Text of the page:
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Thursday, July 11, 2024

Boston Lyric Opera’s "Madama Butterfly" puts Asian American culture in the spotlight

BOSTON – In their season opener, Boston Lyric Opera is looking at “Madama Butterfly” with modern eyes.

The production moves the time and setting of the tragic love story from the original 1904 Imperial Japan, to 1940s Chinatown in San Francisco.

“There’s just this rich history of performers. And I thought, well, if this original story’s about a geisha, in Japanese geisha means artist, it means performer,” Director Phil Chan explained.

“So what if we could find a congruence setting in one of these nightclubs, where Madama Butterfly isn’t a 15-year-old geisha, but instead, she’s an American jazz singer?”

Lighting designer Jeanette Yew helped bring the neon scene alive on the stage with bright blues, yellows and pinks.

She uses color, texture and direction to create an emotional response and the mood, especially as the action moves to a Japanese internment camp.

“There’s a popular saying in theater that “99% of the people are not aware of the lighting, but 100% of the people are affected by it,” Yew told WBZ.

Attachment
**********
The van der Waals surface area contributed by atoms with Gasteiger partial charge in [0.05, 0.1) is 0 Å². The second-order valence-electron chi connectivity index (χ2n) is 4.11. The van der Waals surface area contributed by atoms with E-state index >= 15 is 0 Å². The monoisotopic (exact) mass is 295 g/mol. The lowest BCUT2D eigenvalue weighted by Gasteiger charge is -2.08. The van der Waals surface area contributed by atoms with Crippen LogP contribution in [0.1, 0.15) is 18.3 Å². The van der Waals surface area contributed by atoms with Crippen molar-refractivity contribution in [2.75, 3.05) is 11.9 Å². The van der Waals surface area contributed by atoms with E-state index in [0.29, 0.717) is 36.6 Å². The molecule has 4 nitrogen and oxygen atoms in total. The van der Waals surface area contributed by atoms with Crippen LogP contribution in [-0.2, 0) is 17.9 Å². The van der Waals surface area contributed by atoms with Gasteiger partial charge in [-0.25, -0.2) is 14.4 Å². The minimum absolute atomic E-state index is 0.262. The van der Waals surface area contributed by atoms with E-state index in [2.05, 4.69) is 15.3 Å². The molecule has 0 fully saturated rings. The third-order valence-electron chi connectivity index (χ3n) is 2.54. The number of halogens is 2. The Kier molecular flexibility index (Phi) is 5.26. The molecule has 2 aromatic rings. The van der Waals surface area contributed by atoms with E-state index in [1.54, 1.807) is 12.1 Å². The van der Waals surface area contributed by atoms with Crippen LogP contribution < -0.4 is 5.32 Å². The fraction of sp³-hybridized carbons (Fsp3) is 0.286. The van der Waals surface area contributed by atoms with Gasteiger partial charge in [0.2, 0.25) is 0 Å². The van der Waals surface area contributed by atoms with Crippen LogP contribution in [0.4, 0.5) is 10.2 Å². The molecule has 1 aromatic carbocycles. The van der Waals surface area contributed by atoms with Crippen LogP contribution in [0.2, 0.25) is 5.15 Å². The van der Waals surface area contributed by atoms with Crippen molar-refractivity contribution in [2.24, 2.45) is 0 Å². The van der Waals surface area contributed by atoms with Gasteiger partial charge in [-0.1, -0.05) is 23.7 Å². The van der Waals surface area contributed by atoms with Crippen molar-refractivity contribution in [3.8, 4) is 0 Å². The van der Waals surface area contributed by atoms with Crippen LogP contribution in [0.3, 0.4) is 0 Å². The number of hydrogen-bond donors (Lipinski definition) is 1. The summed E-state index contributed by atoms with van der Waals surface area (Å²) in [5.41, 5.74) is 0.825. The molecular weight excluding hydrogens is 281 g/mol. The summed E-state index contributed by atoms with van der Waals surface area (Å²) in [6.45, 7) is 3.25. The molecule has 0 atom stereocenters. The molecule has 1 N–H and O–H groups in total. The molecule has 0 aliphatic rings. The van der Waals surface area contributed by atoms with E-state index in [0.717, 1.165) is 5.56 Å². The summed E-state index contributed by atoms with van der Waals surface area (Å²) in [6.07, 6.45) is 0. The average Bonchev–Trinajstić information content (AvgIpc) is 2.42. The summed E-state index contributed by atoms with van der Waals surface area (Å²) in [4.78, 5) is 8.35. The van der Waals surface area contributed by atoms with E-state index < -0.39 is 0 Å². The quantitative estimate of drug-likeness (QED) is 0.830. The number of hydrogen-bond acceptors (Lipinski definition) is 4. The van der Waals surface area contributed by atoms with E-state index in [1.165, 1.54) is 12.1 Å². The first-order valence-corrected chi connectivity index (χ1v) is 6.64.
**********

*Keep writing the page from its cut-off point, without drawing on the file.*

In the past, “Madama Butterfly” has faced criticism that it is an inherently a racist work. Here, the production team sees their work as the opposite of cancel culture.

“It really is trying to preserve our history, while making it more accessible for everybody, which I think we can all agree, it’s the best way that we can reach each other and see each other with more empathy,” said Chan.

And he says first time opera goers shouldn’t be intimidated by the fact the story is all sung in Italian.

“The opera is so accessible. You don’t have to know anything about it. You can just walk right in and you will feel something. The music just does it for you. The words don’t really matter. And I think that’s the beauty of opera as well. It’s this text, but ultimately the music just tells you everything you need to feel.”

The Boston Lyric Opera’s production of “Madama Butterfly” opens on Thursday, September 14 and there are four performances through September 24 at the Emerson Colonial Theater in Boston.

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